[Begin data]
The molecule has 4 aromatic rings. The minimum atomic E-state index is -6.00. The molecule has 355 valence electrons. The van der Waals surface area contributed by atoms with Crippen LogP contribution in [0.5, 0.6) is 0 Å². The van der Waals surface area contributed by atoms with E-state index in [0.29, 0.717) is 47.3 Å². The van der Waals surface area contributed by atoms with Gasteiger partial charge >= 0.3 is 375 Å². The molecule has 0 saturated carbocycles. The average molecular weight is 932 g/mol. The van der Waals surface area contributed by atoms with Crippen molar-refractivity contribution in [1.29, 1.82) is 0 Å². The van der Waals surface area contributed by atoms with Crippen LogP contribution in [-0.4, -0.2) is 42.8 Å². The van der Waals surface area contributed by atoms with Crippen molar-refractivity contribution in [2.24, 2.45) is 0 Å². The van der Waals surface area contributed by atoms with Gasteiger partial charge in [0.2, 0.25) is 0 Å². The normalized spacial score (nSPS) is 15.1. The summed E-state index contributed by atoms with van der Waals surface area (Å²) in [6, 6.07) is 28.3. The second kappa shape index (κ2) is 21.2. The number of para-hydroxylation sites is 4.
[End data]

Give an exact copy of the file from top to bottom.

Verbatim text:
The molecule has 4 aromatic rings. The minimum atomic E-state index is -6.00. The molecule has 355 valence electrons. The van der Waals surface area contributed by atoms with Crippen LogP contribution in [0.5, 0.6) is 0 Å². The van der Waals surface area contributed by atoms with E-state index in [0.29, 0.717) is 47.3 Å². The van der Waals surface area contributed by atoms with Gasteiger partial charge >= 0.3 is 375 Å². The molecule has 0 saturated carbocycles. The average molecular weight is 932 g/mol. The van der Waals surface area contributed by atoms with Crippen molar-refractivity contribution in [1.29, 1.82) is 0 Å². The van der Waals surface area contributed by atoms with Crippen LogP contribution in [-0.4, -0.2) is 42.8 Å². The van der Waals surface area contributed by atoms with Crippen molar-refractivity contribution in [2.24, 2.45) is 0 Å². The van der Waals surface area contributed by atoms with Gasteiger partial charge in [0.2, 0.25) is 0 Å². The normalized spacial score (nSPS) is 15.1. The summed E-state index contributed by atoms with van der Waals surface area (Å²) in [6, 6.07) is 28.3. The second kappa shape index (κ2) is 21.2. The number of para-hydroxylation sites is 4.